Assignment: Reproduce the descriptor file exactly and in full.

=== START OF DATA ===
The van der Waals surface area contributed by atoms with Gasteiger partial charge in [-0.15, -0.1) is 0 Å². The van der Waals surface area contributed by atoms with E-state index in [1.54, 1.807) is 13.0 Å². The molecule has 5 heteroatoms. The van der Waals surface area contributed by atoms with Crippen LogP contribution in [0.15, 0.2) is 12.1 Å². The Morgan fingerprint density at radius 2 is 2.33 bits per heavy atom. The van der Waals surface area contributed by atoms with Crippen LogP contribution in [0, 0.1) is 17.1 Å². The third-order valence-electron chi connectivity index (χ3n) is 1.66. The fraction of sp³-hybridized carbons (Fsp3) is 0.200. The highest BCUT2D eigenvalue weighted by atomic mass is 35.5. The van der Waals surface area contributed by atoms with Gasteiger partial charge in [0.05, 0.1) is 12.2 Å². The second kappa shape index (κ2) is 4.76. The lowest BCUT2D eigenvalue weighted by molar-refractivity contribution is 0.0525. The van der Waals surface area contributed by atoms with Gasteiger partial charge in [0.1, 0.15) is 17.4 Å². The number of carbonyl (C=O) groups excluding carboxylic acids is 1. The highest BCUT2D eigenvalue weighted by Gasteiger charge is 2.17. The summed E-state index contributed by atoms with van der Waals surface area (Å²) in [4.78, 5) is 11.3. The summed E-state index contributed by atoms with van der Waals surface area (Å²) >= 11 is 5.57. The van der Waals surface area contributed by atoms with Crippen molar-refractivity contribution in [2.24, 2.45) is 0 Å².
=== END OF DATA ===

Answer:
The van der Waals surface area contributed by atoms with Gasteiger partial charge in [-0.15, -0.1) is 0 Å². The van der Waals surface area contributed by atoms with E-state index in [1.54, 1.807) is 13.0 Å². The molecule has 5 heteroatoms. The van der Waals surface area contributed by atoms with Crippen LogP contribution in [0.15, 0.2) is 12.1 Å². The Morgan fingerprint density at radius 2 is 2.33 bits per heavy atom. The van der Waals surface area contributed by atoms with Crippen LogP contribution in [0, 0.1) is 17.1 Å². The third-order valence-electron chi connectivity index (χ3n) is 1.66. The fraction of sp³-hybridized carbons (Fsp3) is 0.200. The highest BCUT2D eigenvalue weighted by atomic mass is 35.5. The van der Waals surface area contributed by atoms with Gasteiger partial charge in [0.05, 0.1) is 12.2 Å². The second kappa shape index (κ2) is 4.76. The lowest BCUT2D eigenvalue weighted by molar-refractivity contribution is 0.0525. The van der Waals surface area contributed by atoms with Gasteiger partial charge in [0.1, 0.15) is 17.4 Å². The number of carbonyl (C=O) groups excluding carboxylic acids is 1. The highest BCUT2D eigenvalue weighted by Gasteiger charge is 2.17. The summed E-state index contributed by atoms with van der Waals surface area (Å²) in [4.78, 5) is 11.3. The summed E-state index contributed by atoms with van der Waals surface area (Å²) >= 11 is 5.57. The van der Waals surface area contributed by atoms with Crippen molar-refractivity contribution in [2.24, 2.45) is 0 Å².